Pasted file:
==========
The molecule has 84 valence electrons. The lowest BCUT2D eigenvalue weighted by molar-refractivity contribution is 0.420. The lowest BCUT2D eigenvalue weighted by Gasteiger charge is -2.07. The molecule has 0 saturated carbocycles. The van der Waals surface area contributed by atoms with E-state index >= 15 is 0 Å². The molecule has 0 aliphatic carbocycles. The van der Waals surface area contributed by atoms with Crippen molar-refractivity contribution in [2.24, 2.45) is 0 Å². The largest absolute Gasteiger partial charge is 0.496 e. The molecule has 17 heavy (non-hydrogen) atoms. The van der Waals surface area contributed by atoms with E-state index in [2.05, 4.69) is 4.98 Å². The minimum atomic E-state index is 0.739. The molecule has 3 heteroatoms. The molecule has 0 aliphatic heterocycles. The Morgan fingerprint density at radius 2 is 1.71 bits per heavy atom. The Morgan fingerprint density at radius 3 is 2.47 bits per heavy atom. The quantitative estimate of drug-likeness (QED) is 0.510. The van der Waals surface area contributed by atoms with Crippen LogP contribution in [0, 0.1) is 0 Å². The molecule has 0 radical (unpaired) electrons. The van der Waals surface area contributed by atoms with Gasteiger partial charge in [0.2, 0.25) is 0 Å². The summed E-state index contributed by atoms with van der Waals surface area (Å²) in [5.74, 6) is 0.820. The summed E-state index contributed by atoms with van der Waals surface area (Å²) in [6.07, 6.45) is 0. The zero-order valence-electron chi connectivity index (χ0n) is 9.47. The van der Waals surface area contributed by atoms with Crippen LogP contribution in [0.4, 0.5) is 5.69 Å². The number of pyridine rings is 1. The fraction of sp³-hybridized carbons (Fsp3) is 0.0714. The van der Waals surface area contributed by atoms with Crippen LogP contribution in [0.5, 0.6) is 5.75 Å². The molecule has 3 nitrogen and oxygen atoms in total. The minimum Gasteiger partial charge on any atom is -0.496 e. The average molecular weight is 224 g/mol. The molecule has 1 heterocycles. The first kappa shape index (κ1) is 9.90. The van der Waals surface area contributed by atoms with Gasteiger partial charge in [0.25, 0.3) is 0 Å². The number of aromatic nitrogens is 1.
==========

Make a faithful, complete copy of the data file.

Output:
The molecule has 84 valence electrons. The lowest BCUT2D eigenvalue weighted by molar-refractivity contribution is 0.420. The lowest BCUT2D eigenvalue weighted by Gasteiger charge is -2.07. The molecule has 0 saturated carbocycles. The van der Waals surface area contributed by atoms with E-state index >= 15 is 0 Å². The molecule has 0 aliphatic carbocycles. The van der Waals surface area contributed by atoms with Crippen molar-refractivity contribution in [2.24, 2.45) is 0 Å². The largest absolute Gasteiger partial charge is 0.496 e. The molecule has 17 heavy (non-hydrogen) atoms. The van der Waals surface area contributed by atoms with E-state index in [2.05, 4.69) is 4.98 Å². The minimum atomic E-state index is 0.739. The molecule has 3 heteroatoms. The molecule has 0 aliphatic heterocycles. The Morgan fingerprint density at radius 2 is 1.71 bits per heavy atom. The Morgan fingerprint density at radius 3 is 2.47 bits per heavy atom. The quantitative estimate of drug-likeness (QED) is 0.510. The van der Waals surface area contributed by atoms with Crippen LogP contribution in [0, 0.1) is 0 Å². The molecule has 0 radical (unpaired) electrons. The van der Waals surface area contributed by atoms with Gasteiger partial charge in [0.2, 0.25) is 0 Å². The summed E-state index contributed by atoms with van der Waals surface area (Å²) in [5.74, 6) is 0.820. The summed E-state index contributed by atoms with van der Waals surface area (Å²) in [6.07, 6.45) is 0. The zero-order valence-electron chi connectivity index (χ0n) is 9.47. The van der Waals surface area contributed by atoms with Crippen LogP contribution in [0.4, 0.5) is 5.69 Å². The number of pyridine rings is 1. The fraction of sp³-hybridized carbons (Fsp3) is 0.0714. The van der Waals surface area contributed by atoms with Crippen LogP contribution in [0.5, 0.6) is 5.75 Å². The molecule has 3 nitrogen and oxygen atoms in total. The minimum Gasteiger partial charge on any atom is -0.496 e. The average molecular weight is 224 g/mol. The molecule has 1 heterocycles. The first kappa shape index (κ1) is 9.90. The van der Waals surface area contributed by atoms with Gasteiger partial charge in [0.25, 0.3) is 0 Å². The number of aromatic nitrogens is 1.